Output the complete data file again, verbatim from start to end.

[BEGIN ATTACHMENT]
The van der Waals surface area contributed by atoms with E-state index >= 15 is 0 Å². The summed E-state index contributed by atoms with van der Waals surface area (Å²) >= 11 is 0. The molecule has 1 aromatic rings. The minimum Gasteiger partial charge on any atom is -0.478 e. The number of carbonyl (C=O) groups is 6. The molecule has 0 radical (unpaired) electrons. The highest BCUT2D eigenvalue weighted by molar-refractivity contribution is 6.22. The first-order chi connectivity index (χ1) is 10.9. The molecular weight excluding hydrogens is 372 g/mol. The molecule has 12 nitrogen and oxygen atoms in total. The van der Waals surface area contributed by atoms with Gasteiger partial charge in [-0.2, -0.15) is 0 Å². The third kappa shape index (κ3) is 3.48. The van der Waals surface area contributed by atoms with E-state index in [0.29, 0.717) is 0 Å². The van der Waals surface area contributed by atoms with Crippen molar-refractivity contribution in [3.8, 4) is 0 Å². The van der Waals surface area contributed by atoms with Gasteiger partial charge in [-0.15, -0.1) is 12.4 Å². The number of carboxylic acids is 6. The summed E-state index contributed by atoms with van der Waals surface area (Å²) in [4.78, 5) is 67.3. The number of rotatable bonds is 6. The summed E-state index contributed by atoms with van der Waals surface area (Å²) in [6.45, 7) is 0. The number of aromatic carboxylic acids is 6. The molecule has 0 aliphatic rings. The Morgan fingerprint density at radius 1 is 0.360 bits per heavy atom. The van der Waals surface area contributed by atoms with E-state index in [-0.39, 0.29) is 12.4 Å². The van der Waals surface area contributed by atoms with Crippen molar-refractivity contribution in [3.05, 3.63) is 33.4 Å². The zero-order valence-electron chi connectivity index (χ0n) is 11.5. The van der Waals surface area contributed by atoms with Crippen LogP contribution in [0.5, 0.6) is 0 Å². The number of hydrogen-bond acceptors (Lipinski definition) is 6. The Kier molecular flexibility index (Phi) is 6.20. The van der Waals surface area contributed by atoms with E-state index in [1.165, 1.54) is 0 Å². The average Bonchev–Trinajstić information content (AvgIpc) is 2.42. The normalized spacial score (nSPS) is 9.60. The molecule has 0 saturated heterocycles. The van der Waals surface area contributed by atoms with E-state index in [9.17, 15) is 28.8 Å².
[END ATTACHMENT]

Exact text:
The van der Waals surface area contributed by atoms with E-state index >= 15 is 0 Å². The summed E-state index contributed by atoms with van der Waals surface area (Å²) >= 11 is 0. The molecule has 1 aromatic rings. The minimum Gasteiger partial charge on any atom is -0.478 e. The number of carbonyl (C=O) groups is 6. The molecule has 0 radical (unpaired) electrons. The highest BCUT2D eigenvalue weighted by molar-refractivity contribution is 6.22. The first-order chi connectivity index (χ1) is 10.9. The molecular weight excluding hydrogens is 372 g/mol. The molecule has 12 nitrogen and oxygen atoms in total. The van der Waals surface area contributed by atoms with Gasteiger partial charge in [-0.2, -0.15) is 0 Å². The third kappa shape index (κ3) is 3.48. The van der Waals surface area contributed by atoms with E-state index in [0.29, 0.717) is 0 Å². The van der Waals surface area contributed by atoms with Crippen molar-refractivity contribution in [3.8, 4) is 0 Å². The van der Waals surface area contributed by atoms with Gasteiger partial charge in [-0.15, -0.1) is 12.4 Å². The number of carboxylic acids is 6. The summed E-state index contributed by atoms with van der Waals surface area (Å²) in [4.78, 5) is 67.3. The number of rotatable bonds is 6. The summed E-state index contributed by atoms with van der Waals surface area (Å²) in [6.45, 7) is 0. The number of aromatic carboxylic acids is 6. The molecule has 0 aliphatic rings. The Morgan fingerprint density at radius 1 is 0.360 bits per heavy atom. The van der Waals surface area contributed by atoms with E-state index in [-0.39, 0.29) is 12.4 Å². The van der Waals surface area contributed by atoms with Crippen molar-refractivity contribution in [3.05, 3.63) is 33.4 Å². The zero-order valence-electron chi connectivity index (χ0n) is 11.5. The van der Waals surface area contributed by atoms with Crippen LogP contribution in [0.5, 0.6) is 0 Å². The number of hydrogen-bond acceptors (Lipinski definition) is 6. The Kier molecular flexibility index (Phi) is 6.20. The van der Waals surface area contributed by atoms with E-state index in [1.165, 1.54) is 0 Å². The average Bonchev–Trinajstić information content (AvgIpc) is 2.42. The normalized spacial score (nSPS) is 9.60. The molecule has 0 saturated heterocycles. The van der Waals surface area contributed by atoms with E-state index in [9.17, 15) is 28.8 Å².